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    Around Europe in 12 books

    Published on 28/05/2014 by David Birkett

    With the recent European Parliament elections in mind, I thought a literary tour of the member countries would be both educational and entertaining. So, pack your best linen suit and carefully-distressed travel journal and join me to visit a series of books representing each member state.  This is an entirely idiosyncratic and subjective selection; I tried running a proportional, aggregated transferrable cumulative ballot to select the titles, but got coalitions each time.

    Let us begin, alphabetically, in Austria and with Stefan Zweig, friend of Richard Strauss and Sigmund Freud and purveyor of intense, compelling novellas. Hats off to Pushkin Press and The New York Review of Books for their work in popularising this author in the UK.  I’m perversely recommending his Journeys, as it’s a collection of writing about travelling in Europe. My candidate for Belgium reflects my obsession with all things cycling, in the shape of William Fotheringham’s Merckx: Half Man, Half Bike, although this biography is worthy of mention for its title alone.  Bulgaria is widely held to be the inspiration for Julian Barnes’ novel Porcupine, set in a fictional post-communist state and dealing with themes of justice, morality and law.  Our Man in Iraq by Croatian novelist Robert Perišić draws comparisons between the Iraq and Balkan conflicts in 2003, taking in issues such as the media’s influence on society and the social changes caused by political upheaval.  Our only play is the Cyprus-based (yes, honestly) Othello, which probably needs no introduction, although it’s interesting to note that a board game of the same name is a simplified version of the ancient Chinese game Go.  In the grand traditions of biased Euro-voting (I’m thinking more of the Song Contest here) the Czech Republic gains a slightly longer entry, simply because the Czech outfit Twisted Spoon Press is my favourite publisher.  A Bouquet, by Karel Jaromír Erben, first published against the background of European turmoil in 1853, comprises a series of poems (translated as such) which narrate stories of piety, love, foul (including murderous) and fair deeds and miraculous occurrences.  These tales acquired tremendous significance for the Czechs' re-assertion of their national identity, and, having inspired music by Dvořák, continue to be the basis of work in various media, including the stage and the small and large screens.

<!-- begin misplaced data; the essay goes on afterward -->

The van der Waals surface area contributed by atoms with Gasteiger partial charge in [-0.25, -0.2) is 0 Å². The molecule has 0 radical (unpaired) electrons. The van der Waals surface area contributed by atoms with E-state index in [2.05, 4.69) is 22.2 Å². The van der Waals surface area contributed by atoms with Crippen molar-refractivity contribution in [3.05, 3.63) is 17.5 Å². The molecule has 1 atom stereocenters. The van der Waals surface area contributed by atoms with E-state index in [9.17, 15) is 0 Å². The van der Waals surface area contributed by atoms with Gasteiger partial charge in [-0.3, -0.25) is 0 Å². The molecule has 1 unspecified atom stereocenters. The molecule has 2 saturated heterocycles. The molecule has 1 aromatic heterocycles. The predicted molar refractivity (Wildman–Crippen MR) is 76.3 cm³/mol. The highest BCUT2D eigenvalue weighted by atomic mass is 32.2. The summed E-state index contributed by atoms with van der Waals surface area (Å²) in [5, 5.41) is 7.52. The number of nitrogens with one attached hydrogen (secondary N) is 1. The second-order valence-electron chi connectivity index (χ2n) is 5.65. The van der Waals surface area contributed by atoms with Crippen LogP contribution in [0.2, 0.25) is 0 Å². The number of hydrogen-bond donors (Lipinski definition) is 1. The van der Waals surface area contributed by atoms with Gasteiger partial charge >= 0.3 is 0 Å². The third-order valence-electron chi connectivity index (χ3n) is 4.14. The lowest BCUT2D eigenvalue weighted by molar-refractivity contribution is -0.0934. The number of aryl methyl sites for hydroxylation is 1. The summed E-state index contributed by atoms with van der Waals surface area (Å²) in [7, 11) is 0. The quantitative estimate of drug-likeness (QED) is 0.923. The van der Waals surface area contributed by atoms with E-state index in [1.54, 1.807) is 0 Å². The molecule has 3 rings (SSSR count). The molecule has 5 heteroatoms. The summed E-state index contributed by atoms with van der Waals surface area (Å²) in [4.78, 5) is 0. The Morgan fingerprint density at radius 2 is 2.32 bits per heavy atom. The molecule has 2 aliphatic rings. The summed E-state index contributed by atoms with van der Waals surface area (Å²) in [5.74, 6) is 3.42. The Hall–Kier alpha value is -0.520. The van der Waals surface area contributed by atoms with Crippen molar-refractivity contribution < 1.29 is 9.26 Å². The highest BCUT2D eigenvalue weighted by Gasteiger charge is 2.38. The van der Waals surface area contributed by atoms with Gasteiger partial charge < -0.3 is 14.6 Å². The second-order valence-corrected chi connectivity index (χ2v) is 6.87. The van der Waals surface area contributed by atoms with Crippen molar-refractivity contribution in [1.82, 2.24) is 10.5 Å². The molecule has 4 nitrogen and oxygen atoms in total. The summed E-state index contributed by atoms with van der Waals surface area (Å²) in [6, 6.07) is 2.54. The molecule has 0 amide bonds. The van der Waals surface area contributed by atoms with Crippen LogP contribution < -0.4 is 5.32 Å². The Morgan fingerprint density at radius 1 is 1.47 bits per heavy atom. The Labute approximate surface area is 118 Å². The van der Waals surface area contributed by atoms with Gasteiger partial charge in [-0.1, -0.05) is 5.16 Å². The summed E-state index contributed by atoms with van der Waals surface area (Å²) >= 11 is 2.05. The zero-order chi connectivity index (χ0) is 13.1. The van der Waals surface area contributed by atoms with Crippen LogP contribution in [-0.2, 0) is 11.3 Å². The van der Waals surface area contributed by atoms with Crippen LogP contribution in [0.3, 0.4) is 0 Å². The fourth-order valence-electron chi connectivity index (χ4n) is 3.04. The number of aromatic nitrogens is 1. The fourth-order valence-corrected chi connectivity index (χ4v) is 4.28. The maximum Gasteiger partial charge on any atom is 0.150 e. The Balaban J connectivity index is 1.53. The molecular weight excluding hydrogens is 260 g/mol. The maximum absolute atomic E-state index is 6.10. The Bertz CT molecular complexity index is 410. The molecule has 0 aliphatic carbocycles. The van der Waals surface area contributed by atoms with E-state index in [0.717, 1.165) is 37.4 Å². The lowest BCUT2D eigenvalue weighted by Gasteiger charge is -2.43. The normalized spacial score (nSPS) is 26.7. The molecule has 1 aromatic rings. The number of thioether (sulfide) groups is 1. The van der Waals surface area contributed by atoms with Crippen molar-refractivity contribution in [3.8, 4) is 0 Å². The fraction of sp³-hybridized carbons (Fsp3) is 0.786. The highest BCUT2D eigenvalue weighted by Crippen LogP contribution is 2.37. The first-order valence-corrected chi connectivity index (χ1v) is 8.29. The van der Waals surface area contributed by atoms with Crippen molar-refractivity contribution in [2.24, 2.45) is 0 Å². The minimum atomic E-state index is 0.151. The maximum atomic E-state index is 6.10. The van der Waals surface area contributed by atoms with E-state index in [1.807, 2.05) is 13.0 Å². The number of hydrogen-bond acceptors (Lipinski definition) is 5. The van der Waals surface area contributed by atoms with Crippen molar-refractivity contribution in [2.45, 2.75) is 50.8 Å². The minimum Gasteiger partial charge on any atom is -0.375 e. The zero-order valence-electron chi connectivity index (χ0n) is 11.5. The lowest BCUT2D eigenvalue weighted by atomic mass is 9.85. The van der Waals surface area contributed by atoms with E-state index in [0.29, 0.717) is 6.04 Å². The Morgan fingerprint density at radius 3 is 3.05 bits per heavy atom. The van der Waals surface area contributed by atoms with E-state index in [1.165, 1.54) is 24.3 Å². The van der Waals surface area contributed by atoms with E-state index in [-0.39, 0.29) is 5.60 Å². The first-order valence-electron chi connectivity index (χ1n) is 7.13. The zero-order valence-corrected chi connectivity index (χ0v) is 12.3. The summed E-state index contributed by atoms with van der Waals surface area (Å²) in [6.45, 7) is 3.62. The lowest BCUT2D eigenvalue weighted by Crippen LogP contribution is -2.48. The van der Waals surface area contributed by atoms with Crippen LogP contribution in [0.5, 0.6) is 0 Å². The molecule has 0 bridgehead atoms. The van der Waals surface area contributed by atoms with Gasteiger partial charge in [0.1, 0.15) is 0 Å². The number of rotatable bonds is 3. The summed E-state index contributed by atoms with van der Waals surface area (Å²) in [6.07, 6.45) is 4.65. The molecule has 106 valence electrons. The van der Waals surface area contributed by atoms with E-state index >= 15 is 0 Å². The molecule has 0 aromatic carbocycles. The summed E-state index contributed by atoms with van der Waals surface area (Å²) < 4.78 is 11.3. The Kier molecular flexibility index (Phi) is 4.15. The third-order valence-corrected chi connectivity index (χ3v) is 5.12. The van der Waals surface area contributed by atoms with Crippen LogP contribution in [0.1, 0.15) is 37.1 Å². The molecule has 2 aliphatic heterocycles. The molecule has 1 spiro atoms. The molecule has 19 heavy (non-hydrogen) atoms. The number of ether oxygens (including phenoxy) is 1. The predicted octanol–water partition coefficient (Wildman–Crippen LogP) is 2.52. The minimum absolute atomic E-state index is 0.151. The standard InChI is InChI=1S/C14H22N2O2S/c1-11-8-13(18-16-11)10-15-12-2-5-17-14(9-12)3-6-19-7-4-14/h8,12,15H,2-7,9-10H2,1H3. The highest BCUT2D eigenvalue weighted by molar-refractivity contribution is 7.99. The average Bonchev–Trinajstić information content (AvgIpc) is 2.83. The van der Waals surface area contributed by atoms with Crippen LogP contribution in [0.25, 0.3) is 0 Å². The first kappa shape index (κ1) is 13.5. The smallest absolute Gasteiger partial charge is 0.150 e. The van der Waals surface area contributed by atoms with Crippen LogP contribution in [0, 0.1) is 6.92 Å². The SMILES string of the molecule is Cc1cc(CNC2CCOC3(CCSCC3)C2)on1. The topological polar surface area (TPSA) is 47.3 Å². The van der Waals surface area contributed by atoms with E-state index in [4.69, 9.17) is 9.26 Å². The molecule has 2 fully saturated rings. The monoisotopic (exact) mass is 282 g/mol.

Short break for a refreshing cordial and to have linen suits dry-cleaned.


    Hurry up at the back; we’re in Denmark now, dropping in on Peter Høeg and his genre-defining metaphysical crime novel. The extraordinary, lyrical and compelling Miss Smilla's Feeling for Snow, features a female investigator who possesses the titular quality to a superhuman extent, and the book became a sales phenomenon and later a film (both of the major variety).  The dramatic, Estonian-set Purge, by Sofi Oksanen, charts the responses of two women – each escaping from a past of crime and violence – to the requirements of survival against the oppressive background of Soviet oppression and European war.  Finland appears in the form of Tove Jansson.  Although her adult writing has recently been reclaimed and beautifully re-presented in English by Sort of Books, my inner child is persisting with her fabulously strange Moomintroll series, including Moomins and the Great FloodGallic Books has performed impressively in bringing fine and varied contemporary French literature to the anglophone world, and their Elegance of the Hedgehog, by Muriel Barbery, was a deservedly successful example.  The novel charts, with humour and pathos, the reluctantly-formed friendship between an apparently stereotypical concierge with a secret passion for and profound knowledge of the arts and philosophy, and a disaffected teenage girl.  An everyday story of a sentient blue bear with 27 lives now takes the stage, brainchild of the German author Walter Moers.  The 13½ Lives of Captain Bluebear sees the furry hero get through 50% of his allocation via a series of surreal adventures, tinged with literary and satirical flavours and accompanied by excellent illustrations.  Championed by E.M. Forster, T.S. Eliot and more recently, Leonard Cohen, Greek poet Constantine P. Cavafy is well-worth exploring.  Cavafy – one of the defining voices of modern gay literary sensibility – wrote at what Forster described as ‘a slight angle to the universe’. Oxford World's Classics offer a fine Collected Poems.   A classic end to the first half of our tour is the thrilling French revolution adventure story The Scarlet Pimpernel, by the Hungarian-born Baroness Orczy.  You can seek it here.  Our voyages continue next week.

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